Any animator who’s been in the business for a while has heard rumors proclaiming “Traditional 2D animation is dead!”
The rumors of my death, as they say, have been greatly exaggerated.
Truth is, it’s not dead. Might not be kicking as hard as it once was, but it’s certainly not dead.
Many current animated films lend themselves well to the classic style. Imagine if a fan remade “Moana” in 2D animation! I’d pay to see that. The songs, the stories could be even more intense and meaningful if done in this fashion.
After all, that’s why filmmakers such as Steven Spielberg and Woody Allen use black and white cinematography in some movies: When you narrow the bandwidth, you focus the message.
The State of 2D Animation
It is true that it’s been a long time since there’s been any major 2D movies released in America. There have been some smaller releases, and there have been some foreign releases as well. Perhaps some of the best recent 2D movies have come from Studio Ghibli (“Ponyo,” “The Wind Rises,” “The Secret World of Arrietty”).
There are a lot of good reasons to do animation on computers – it’s easier, it’s cheaper, not to mention faster. Still, everything comes in cycles, and I’d lay money that art styles found in movies are no different.
Change in Your Pocket
Even given that, the major reason for the shift from 2D to 3D movies is going to be the Quest for the Almighty Dollar. 3D movies are indeed faster to make, and easier too. So I wouldn’t blame you for waxing cynical when you weigh this against the effort required to put a few seconds of the Lion King in motion. And although there are plenty of other quality studios out there, the Mouse Eared One is pretty much calling the shots on what kinds of animated features we see in theatres. In short, they have the power to determine if those films are 2D or 3D.
Still, that doesn’t mean we don’t want to see them. And especially today, if major movie studios don’t give folks what they want, people pick up the slack themselves. Do a Google search for “crowdfunded 2d animated movies” and you get “Hullabaloo,” “Drukten,” “World Destroyer,” and “The Ape Man” — and that’s only on the first page!
Examining “Hullaballoo” shows that the film, created by veteran animators and artists from Disney, has far surpassed their monetary goals. They asked for $80,000 to get it done. And incredibly, as of this writing they have $470,726 pledged. Backers will get to see not only the movie, but three bonus shorts as well.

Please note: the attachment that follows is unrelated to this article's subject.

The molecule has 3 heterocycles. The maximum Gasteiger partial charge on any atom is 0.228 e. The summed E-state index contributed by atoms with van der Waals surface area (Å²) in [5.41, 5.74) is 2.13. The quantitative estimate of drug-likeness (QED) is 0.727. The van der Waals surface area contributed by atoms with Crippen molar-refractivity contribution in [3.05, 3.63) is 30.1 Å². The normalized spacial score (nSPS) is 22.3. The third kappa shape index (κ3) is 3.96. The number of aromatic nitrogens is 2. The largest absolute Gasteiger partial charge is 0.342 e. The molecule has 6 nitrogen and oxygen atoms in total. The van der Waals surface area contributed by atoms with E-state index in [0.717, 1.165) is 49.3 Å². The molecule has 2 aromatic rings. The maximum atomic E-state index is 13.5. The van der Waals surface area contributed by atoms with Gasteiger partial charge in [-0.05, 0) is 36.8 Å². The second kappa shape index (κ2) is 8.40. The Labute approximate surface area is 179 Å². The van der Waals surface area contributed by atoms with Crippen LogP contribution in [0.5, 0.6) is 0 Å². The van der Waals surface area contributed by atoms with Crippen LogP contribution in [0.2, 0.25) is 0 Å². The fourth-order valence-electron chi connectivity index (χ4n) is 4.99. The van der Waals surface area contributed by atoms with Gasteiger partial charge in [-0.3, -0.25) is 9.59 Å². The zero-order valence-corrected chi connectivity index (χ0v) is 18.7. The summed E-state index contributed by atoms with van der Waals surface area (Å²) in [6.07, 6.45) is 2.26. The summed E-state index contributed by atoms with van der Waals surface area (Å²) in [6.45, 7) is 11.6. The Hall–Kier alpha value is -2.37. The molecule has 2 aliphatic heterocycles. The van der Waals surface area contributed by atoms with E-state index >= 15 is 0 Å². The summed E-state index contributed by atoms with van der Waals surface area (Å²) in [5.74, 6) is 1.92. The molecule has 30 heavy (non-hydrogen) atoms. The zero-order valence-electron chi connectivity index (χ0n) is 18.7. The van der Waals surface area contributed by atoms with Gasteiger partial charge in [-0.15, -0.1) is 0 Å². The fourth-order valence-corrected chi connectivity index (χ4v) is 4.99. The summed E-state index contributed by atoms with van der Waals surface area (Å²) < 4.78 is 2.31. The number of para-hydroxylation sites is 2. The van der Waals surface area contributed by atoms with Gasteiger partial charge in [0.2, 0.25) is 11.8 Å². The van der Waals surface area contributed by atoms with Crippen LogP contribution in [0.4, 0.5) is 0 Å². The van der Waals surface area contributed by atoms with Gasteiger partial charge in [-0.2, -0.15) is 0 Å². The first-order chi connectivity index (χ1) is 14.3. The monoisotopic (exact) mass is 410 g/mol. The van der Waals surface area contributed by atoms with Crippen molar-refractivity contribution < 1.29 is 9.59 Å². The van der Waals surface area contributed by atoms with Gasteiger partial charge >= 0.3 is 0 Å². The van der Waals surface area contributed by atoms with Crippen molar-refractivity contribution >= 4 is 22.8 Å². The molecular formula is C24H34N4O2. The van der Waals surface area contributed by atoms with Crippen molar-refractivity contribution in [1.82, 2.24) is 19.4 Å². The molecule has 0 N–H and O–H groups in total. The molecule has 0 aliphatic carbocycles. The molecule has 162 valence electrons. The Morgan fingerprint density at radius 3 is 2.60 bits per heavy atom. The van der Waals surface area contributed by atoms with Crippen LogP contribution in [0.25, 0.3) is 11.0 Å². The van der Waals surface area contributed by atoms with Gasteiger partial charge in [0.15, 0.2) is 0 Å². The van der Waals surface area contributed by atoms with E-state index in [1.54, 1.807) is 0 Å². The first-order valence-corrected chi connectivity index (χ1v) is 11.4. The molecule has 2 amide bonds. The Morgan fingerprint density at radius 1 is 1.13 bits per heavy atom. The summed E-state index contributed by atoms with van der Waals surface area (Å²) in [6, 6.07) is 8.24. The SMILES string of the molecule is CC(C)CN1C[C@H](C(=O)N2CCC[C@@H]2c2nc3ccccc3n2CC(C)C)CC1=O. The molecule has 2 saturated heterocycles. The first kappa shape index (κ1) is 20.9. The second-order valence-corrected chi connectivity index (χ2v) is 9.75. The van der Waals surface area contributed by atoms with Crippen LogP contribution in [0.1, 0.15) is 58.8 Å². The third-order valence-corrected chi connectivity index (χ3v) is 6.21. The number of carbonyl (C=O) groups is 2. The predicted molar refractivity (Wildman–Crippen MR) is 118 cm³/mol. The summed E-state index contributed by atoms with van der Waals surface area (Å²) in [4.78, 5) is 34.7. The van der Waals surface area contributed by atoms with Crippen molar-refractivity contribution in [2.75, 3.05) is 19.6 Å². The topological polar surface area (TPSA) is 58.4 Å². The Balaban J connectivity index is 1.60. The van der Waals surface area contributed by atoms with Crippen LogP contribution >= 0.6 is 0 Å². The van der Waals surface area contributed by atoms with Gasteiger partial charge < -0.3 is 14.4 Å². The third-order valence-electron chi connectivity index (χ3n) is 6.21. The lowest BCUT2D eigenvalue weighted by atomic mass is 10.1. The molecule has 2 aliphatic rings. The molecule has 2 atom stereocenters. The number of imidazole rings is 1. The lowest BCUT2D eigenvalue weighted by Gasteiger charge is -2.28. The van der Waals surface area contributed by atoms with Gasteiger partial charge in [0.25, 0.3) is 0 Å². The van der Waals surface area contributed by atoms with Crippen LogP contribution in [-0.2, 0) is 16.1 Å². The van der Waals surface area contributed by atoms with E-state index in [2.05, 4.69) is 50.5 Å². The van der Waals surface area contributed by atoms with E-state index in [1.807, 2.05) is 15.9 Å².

So yeah, people are putting their money where their mouth is.
But Is 2D Animation Worth Saving?
All animation has a soul. And that soul is 2D – it blooms in every kid who ever made a stick-figure flipbook in grade school. This kind of animation created the entire industry; without it, modern CG animation would not exist. Also, in many ways 2D animation is able to convey amazing detail when it comes to feeling and emotion. In a word, 2D animation is beautiful (still).
Indeed, there is a certain warmth, a certain artistry that hand-drawn animation captures. Mathematically precise 3D characters generated by computer can’t quite match this. Therefore it is an art worth preserving, despite the film industry not agreeing at the moment.
So Where is 2D Animation Now?
Sure, it’s been a long time since any major animated feature film, much less from Disney, or even in America. Still, it’s actually pretty easy to find 2D cartoons in another medium: On television. You might have heard of “The Simpsons.” It’s been on TV since 1990 — that’s 27 years, as of this writing. Other shows are almost as popular, such as “South Park,” “King of the Hill,” and “Archer.” It’s being shown to younger audiences too, by shows such as “Avatar: The Last Airbender” and “Steven Universe.”
Even if it’s not Pixar-style animation, though, these shows are generated by computer. Most cartoons are made on computers, using Flash and other tools.
Granted, it’s not two dimensional animation, strictly speaking. There is often shading and other effects not easily achievable with cel-style techniques. Even though it’s a blend of traditional animation and some aesthetic anime stylings, it does prove that audiences still love the medium.
Stay tuned for some more notes and musings in our next feature, Making Animation Old-School Again, Part 2.